File photo provided by the North Korean government shows a test of weapon systems, in North Korea.
North Korea welcomed a US envoy's visit to Seoul by firing at least one projectile for the second time in a week on Thursday, the South's military said, as Pyongyang seeks to up the ante in deadlocked nuclear negotiations with Washington.
The launch came after North Korea carried out a military drill and fired multiple projectiles on Saturday, with at least one believed to be a short-range missile.
It was also hours after the US Special Representative on North Korea, Stephen Biegun, arrived in Seoul late Wednesday for talks with South Korean officials on the allies' approach towards Pyongyang.
It is Biegun's first visit to Seoul since the Hanoi summit between US President Donald Trump and the North's leader Kim Jong Un collapsed without agreement on rolling back Pyongyang's nuclear programme in exchange for sanctions relief.
"We are still analysing whether it is a single or multiple projectiles," Joint Chiefs of Staff spokesman Kim Joon-rak told AFP, adding the launch fired in an eastward direction appeared to originate from Sino-ri in North Pyongan province.
The decades-old Sino-ri operational missile base, 75 kilometres (45 miles) northwest of Pyongyang, is one of North Korea's longest-running missile facilities and houses a regiment-sized unit equipped with Nodong-1 medium-range ballistic missiles, according to the Centre for Strategic & International Studies.
Anything fired from it in an easterly direction would have to cross the Korean peninsula before reaching the sea.
Biegun met his South Korean counterpart Lee Do-hoon for breakfast on Thursday but much of his schedule was not made public.
"We are still analysing whether it is a single or multiple projectiles.
The US envoy is due to meet the South's foreign and unification ministers Friday as the security allies — Washington stations 28,500 troops in the South to defend it from its neighbour — work on their approach towards Pyongyang.
With Thursday's launch, said Hong Min, a senior researcher at the state-run Korea Institute for National Unification, "North Korea is sending a clear message that it will not be satisfied with humanitarian aid" being considered by Seoul.
"It is saying, 'We want security guarantees in return for the denuclearisation process'," he added.
"Kim could have felt he needed to show a strong military posture to ease complaints following a joint South-US military drill last month."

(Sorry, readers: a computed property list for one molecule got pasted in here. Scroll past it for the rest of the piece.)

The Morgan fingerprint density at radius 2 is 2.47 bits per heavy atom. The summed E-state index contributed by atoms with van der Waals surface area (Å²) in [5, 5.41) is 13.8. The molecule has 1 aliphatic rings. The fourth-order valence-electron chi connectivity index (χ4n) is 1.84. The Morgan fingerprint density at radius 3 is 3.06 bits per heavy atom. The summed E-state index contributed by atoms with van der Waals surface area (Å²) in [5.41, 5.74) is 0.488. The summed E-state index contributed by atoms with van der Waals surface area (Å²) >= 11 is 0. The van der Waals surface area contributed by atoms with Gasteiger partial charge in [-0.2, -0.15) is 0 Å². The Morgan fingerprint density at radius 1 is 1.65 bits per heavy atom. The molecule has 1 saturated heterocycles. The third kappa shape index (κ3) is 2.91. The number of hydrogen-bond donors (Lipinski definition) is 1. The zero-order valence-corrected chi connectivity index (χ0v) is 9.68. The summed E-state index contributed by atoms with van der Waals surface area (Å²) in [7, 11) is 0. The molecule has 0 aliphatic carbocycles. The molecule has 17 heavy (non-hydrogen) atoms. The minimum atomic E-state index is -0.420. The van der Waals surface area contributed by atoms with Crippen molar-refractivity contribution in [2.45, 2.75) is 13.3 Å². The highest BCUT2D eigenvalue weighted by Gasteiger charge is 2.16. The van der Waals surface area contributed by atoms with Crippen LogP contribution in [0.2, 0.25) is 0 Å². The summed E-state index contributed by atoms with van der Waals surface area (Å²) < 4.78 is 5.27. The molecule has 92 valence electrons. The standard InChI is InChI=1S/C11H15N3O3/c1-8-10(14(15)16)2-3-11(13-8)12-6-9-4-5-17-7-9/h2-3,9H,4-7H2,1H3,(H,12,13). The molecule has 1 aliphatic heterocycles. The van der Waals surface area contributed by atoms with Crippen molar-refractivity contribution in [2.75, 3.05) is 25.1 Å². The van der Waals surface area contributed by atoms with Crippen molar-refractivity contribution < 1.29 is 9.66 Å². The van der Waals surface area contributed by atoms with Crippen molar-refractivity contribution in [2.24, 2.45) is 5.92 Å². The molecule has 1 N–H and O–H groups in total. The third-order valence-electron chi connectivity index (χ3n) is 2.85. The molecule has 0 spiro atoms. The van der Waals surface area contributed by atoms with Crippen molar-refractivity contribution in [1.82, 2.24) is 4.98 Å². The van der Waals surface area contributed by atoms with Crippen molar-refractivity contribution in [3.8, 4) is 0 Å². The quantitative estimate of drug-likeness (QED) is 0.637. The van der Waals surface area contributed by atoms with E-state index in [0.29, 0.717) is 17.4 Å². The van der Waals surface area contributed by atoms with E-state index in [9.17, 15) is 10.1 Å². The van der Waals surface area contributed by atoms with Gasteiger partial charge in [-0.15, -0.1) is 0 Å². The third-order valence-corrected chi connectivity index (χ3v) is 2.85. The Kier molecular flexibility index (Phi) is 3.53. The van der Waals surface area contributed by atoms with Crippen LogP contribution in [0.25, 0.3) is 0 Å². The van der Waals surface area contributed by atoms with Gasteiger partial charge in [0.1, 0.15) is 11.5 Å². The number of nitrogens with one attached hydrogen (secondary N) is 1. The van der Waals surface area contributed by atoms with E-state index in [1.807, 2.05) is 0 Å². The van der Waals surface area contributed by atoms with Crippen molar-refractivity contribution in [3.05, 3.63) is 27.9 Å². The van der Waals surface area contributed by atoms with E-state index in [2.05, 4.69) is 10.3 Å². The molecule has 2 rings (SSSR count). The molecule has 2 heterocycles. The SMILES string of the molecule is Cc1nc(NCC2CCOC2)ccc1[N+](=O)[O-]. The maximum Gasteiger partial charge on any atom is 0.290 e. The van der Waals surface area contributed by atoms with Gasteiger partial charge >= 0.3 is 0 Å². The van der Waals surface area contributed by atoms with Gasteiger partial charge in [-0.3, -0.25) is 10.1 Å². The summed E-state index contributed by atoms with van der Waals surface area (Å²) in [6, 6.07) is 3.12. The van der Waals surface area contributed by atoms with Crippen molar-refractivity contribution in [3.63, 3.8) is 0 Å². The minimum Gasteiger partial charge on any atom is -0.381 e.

A summit between South Korean President Moon Jae-in and the North's Kim Jong Un a year ago triggered a rapid diplomatic thaw on the peninsula, paving the way for a historic first meeting between Kim and Trump.
But their second summit in Vietnam in February broke up without an agreement or even a joint statement, and the North has since blamed Seoul for siding with Washington, leaving inter-Korean relations in limbo.
But Pyongyang, Seoul and Washington have all refrained from calling Saturday's launch a missile, which could jeopardise the ongoing diplomacy by violating UN Security Council resolutions as well as Kim's promise of a freeze on long-range missile tests.
The North has said Saturday's drill involved multiple Pyongyang "long-range multiple rocket launchers and tactical guided weapons".
But experts say it launched at least one short-range missile during the exercise, with a report on the respected 38 North website suggesting that it was a "direct import" of a Russian-produced Iskander.
"The debris generated by the launch in North Korea is a virtual match of a launch of Iskander conducted by Russia," it said.
If North Korea imported Iskanders from Russia, the report added, "it has an existing capacity to deliver warheads to targets in South Korea with great precision".
Pyongyang insisted earlier Thursday that Saturday's "routine drill" was conducted within its own waters and added the "flying objects" did not pose any threat to the US, South Korea and Japan.
"North Korea is sending a clear message that it will not be satisfied with humanitarian aid.
"The firing of the intermediate- and long-range missile and the ICBM was not involved in it," a spokesman for the North's delegation for military talks with the South said in a statement carried by the official Korean Central News Agency.
He condemned Seoul's criticism of the launch, with KCNA's headline reading: "S. Korean military authorities urged to stop nonsense".
The number of South Koreans visiting the North has slumped this year with inter-Korean ties stalling, figures showed.
All civilian communication between the two countries -- which remain technically at war after the 1950-53 conflict ended with an armistice instead of a peace treaty -- is banned and South Koreans need government approvals to travel north.
A visitor uses binoculars to see the North Korea side from the unification observatory in Paju, South Korea.
So far this year only 617 have been granted permission, the unification ministry said, little more than the monthly average during 2018, when a total of 6,689 Southern citizens went North to attend government meetings, sports games, cultural and reunions for families separated since the Korean War.
"Due to domestic and foreign political events since the US-North Korea summit in Hanoi, it has decreased somewhat since last year," the ministry said in a statement.
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